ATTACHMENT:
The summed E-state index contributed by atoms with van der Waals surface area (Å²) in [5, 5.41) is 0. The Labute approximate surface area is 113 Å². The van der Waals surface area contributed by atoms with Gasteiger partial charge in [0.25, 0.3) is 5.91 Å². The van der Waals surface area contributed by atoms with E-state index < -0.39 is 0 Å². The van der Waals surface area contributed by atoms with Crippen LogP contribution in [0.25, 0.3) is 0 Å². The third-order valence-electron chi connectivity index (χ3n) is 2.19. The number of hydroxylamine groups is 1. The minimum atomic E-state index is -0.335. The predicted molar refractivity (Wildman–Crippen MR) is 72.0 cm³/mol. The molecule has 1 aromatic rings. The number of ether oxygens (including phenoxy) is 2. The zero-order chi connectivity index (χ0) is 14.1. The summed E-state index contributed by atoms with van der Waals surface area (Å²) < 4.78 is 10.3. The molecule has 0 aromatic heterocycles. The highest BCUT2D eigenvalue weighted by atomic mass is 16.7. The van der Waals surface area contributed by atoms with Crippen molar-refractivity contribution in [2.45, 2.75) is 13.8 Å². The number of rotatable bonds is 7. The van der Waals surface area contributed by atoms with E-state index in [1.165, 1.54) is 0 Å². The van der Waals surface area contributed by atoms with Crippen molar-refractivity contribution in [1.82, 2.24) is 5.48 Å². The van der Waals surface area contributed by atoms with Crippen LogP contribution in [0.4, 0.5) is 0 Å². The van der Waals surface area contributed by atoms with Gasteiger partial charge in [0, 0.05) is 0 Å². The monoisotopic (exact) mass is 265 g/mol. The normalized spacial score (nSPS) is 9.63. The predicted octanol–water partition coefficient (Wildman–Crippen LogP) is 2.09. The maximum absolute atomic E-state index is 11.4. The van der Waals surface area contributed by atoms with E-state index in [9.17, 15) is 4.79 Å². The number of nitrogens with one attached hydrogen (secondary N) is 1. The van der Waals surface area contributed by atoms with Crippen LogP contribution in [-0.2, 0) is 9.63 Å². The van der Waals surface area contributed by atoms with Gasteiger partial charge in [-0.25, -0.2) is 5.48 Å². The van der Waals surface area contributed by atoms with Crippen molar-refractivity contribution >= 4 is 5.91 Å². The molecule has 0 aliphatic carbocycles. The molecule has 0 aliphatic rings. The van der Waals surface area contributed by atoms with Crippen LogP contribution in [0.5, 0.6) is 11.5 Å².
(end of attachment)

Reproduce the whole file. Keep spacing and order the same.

The summed E-state index contributed by atoms with van der Waals surface area (Å²) in [5, 5.41) is 0. The Labute approximate surface area is 113 Å². The van der Waals surface area contributed by atoms with Gasteiger partial charge in [0.25, 0.3) is 5.91 Å². The van der Waals surface area contributed by atoms with E-state index < -0.39 is 0 Å². The van der Waals surface area contributed by atoms with Crippen LogP contribution in [0.25, 0.3) is 0 Å². The third-order valence-electron chi connectivity index (χ3n) is 2.19. The number of hydroxylamine groups is 1. The minimum atomic E-state index is -0.335. The predicted molar refractivity (Wildman–Crippen MR) is 72.0 cm³/mol. The molecule has 1 aromatic rings. The number of ether oxygens (including phenoxy) is 2. The zero-order chi connectivity index (χ0) is 14.1. The summed E-state index contributed by atoms with van der Waals surface area (Å²) < 4.78 is 10.3. The molecule has 0 aromatic heterocycles. The highest BCUT2D eigenvalue weighted by atomic mass is 16.7. The van der Waals surface area contributed by atoms with Crippen molar-refractivity contribution in [2.45, 2.75) is 13.8 Å². The number of rotatable bonds is 7. The van der Waals surface area contributed by atoms with E-state index in [1.165, 1.54) is 0 Å². The van der Waals surface area contributed by atoms with Crippen molar-refractivity contribution in [1.82, 2.24) is 5.48 Å². The van der Waals surface area contributed by atoms with Crippen LogP contribution in [0.4, 0.5) is 0 Å². The van der Waals surface area contributed by atoms with Gasteiger partial charge in [0, 0.05) is 0 Å². The monoisotopic (exact) mass is 265 g/mol. The normalized spacial score (nSPS) is 9.63. The predicted octanol–water partition coefficient (Wildman–Crippen LogP) is 2.09. The maximum absolute atomic E-state index is 11.4. The van der Waals surface area contributed by atoms with E-state index in [9.17, 15) is 4.79 Å². The number of nitrogens with one attached hydrogen (secondary N) is 1. The van der Waals surface area contributed by atoms with Crippen LogP contribution in [-0.2, 0) is 9.63 Å². The van der Waals surface area contributed by atoms with Gasteiger partial charge in [-0.25, -0.2) is 5.48 Å². The van der Waals surface area contributed by atoms with Crippen molar-refractivity contribution >= 4 is 5.91 Å². The molecule has 0 aliphatic carbocycles. The molecule has 0 aliphatic rings. The van der Waals surface area contributed by atoms with Crippen LogP contribution in [0.5, 0.6) is 11.5 Å².